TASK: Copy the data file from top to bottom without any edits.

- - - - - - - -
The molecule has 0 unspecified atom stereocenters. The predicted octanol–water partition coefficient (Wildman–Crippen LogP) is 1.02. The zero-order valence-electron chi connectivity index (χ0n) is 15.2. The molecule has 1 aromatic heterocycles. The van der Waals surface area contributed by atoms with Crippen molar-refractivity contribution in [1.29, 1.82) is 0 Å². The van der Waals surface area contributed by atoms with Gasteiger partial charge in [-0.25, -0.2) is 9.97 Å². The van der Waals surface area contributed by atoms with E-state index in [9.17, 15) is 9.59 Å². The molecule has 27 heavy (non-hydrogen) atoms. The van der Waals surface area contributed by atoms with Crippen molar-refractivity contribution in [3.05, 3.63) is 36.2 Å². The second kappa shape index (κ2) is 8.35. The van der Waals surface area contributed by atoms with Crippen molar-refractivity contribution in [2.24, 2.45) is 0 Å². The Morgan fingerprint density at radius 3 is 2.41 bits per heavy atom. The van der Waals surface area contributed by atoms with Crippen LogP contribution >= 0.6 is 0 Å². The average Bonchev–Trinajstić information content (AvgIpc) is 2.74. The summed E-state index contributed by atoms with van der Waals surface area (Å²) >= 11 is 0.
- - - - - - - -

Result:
The molecule has 0 unspecified atom stereocenters. The predicted octanol–water partition coefficient (Wildman–Crippen LogP) is 1.02. The zero-order valence-electron chi connectivity index (χ0n) is 15.2. The molecule has 1 aromatic heterocycles. The van der Waals surface area contributed by atoms with Crippen molar-refractivity contribution in [1.29, 1.82) is 0 Å². The van der Waals surface area contributed by atoms with Gasteiger partial charge in [-0.25, -0.2) is 9.97 Å². The van der Waals surface area contributed by atoms with E-state index in [9.17, 15) is 9.59 Å². The molecule has 27 heavy (non-hydrogen) atoms. The van der Waals surface area contributed by atoms with Crippen molar-refractivity contribution in [3.05, 3.63) is 36.2 Å². The second kappa shape index (κ2) is 8.35. The van der Waals surface area contributed by atoms with Crippen molar-refractivity contribution in [2.24, 2.45) is 0 Å². The Morgan fingerprint density at radius 3 is 2.41 bits per heavy atom. The van der Waals surface area contributed by atoms with Crippen LogP contribution >= 0.6 is 0 Å². The average Bonchev–Trinajstić information content (AvgIpc) is 2.74. The summed E-state index contributed by atoms with van der Waals surface area (Å²) >= 11 is 0.